Friday, July 6, 2012

An Open Letter to Congress to Intervene in Syria

Following is a letter that I had sent to every United States Senator last week, advocating military intervention in Syria. This week, I had it sent to members of President Obama's administration. I ask every reader who agrees with my message to send this letter to your elected representatives. The time is now for our nation to assume its position of leadership and undertake to end the ongoing humanitarian crisis in Syria.

June 29, 2012
Honorable Senator
United States Senate
Washington, DC 20510

Dear Mr. Senator:

Over the past sixteen months, the people of Syria have risen up against a regime that for over four decades has denied its people basic rights and freedoms. In response to demonstrations and protests, the regime of President Bashar al-Assad has reacted with overwhelming force to crush an opposition movement, giving way to nearly sixteen thousand victims to date.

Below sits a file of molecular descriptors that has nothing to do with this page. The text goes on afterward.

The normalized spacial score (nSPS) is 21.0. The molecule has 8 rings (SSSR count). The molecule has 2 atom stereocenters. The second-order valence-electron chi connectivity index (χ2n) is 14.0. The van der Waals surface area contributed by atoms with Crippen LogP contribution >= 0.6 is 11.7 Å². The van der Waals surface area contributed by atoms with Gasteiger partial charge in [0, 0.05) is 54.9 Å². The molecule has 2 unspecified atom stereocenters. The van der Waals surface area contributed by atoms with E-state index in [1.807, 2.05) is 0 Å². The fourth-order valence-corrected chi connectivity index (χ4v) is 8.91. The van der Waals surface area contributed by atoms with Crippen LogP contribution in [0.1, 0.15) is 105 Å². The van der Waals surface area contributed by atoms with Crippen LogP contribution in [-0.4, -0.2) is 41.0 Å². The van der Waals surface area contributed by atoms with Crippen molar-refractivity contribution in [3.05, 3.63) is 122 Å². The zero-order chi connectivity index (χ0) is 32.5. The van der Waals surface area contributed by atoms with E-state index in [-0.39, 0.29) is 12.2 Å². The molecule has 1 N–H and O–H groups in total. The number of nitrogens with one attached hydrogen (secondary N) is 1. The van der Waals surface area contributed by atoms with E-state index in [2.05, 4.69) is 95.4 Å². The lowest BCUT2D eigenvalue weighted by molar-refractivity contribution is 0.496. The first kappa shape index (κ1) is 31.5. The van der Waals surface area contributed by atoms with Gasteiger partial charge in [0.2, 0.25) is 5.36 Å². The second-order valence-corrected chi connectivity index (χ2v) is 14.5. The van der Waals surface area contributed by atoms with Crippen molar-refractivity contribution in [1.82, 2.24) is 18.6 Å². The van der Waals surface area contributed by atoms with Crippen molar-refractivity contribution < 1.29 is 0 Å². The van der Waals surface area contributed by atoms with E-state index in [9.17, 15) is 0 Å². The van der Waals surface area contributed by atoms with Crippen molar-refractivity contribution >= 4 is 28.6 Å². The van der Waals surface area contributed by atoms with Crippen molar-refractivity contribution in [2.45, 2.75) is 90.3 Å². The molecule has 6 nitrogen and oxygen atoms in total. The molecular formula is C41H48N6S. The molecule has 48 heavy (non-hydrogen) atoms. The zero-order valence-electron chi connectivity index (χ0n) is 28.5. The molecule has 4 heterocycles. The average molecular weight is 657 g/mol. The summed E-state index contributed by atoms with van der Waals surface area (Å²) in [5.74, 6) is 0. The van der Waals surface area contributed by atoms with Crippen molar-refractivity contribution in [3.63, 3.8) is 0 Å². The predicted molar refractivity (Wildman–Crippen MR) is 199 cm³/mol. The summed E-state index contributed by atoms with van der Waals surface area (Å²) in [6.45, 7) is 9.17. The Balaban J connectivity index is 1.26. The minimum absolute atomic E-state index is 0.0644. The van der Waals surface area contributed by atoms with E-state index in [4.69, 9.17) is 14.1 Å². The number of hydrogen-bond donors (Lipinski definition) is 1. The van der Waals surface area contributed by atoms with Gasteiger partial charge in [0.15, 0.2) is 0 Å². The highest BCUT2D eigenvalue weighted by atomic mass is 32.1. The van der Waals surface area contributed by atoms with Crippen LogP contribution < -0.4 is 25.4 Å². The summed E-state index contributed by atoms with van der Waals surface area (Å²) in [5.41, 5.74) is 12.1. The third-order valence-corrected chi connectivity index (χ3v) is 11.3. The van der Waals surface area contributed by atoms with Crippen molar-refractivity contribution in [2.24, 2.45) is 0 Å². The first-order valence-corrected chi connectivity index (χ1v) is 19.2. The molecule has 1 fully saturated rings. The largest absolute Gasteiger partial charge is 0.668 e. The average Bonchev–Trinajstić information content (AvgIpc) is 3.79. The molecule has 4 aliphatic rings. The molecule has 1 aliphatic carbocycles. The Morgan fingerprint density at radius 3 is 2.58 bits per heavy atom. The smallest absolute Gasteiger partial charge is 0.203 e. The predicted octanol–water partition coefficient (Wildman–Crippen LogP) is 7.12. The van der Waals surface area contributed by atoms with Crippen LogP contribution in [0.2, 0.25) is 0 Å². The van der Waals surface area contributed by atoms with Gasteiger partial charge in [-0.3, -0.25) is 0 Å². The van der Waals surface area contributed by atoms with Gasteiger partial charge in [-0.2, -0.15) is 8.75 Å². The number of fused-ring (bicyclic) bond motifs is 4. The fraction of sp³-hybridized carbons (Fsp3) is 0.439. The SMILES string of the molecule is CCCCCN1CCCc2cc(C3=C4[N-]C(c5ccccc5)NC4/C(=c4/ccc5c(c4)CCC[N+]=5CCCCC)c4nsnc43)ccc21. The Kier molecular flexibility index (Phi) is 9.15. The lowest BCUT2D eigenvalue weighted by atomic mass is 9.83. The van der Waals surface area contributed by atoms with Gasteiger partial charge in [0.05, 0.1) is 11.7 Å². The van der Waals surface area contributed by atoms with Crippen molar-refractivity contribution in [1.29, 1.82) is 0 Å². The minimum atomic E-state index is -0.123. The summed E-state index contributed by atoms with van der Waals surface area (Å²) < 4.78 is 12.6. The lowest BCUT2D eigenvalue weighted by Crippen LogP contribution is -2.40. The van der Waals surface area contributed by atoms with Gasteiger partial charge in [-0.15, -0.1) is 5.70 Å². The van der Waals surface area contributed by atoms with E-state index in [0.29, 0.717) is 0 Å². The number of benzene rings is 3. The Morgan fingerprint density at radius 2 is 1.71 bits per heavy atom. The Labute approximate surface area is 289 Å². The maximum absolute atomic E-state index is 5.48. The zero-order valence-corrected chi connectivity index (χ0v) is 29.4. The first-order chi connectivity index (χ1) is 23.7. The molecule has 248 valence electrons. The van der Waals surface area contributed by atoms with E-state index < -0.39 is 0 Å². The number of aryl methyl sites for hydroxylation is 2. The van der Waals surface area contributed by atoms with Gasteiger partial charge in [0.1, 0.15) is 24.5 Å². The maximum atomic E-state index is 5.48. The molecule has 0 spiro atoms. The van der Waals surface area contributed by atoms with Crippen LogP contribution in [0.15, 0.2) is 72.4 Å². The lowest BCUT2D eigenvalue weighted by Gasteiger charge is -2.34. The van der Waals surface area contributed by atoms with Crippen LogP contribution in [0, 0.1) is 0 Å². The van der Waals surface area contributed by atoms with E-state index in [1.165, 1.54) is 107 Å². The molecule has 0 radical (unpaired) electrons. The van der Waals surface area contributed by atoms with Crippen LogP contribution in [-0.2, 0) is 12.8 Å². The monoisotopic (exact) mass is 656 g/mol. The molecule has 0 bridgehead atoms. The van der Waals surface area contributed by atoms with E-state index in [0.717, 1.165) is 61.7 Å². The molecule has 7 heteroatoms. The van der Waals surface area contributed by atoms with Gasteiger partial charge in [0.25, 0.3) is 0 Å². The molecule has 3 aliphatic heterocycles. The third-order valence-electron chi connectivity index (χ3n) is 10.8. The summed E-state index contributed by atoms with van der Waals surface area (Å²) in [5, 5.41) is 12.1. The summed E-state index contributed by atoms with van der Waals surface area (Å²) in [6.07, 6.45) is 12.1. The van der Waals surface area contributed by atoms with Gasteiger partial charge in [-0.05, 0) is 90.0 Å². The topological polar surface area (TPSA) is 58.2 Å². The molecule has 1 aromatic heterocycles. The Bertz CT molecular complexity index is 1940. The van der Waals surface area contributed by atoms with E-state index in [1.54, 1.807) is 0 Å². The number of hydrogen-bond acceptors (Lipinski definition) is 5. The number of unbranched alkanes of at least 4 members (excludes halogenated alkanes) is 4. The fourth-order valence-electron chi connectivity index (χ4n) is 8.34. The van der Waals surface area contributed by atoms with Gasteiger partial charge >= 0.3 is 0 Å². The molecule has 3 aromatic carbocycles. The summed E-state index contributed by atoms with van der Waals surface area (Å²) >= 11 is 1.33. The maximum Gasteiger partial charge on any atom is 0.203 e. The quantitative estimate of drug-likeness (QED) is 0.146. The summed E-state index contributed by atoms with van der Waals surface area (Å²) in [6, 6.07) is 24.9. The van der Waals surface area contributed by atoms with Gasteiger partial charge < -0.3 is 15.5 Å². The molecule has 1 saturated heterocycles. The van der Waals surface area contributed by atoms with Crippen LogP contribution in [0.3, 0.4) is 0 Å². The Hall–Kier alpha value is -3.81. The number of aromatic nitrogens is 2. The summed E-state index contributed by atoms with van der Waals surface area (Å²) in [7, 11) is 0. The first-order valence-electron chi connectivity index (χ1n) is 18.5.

According to the United Nations Supervision Mission in Syria, Syrian state agents have violated various provisions of international humanitarian law, failed to distinguish between the civilian population and combatants, and failed to exercise proportionality with respect to civilian losses. International agencies such as the Red Cross and Red Crescent were, for too long, denied access to attend to the victims of the violence. Doctors without Borders states that the Syrian government continues to deny basic medical care to injured civilians.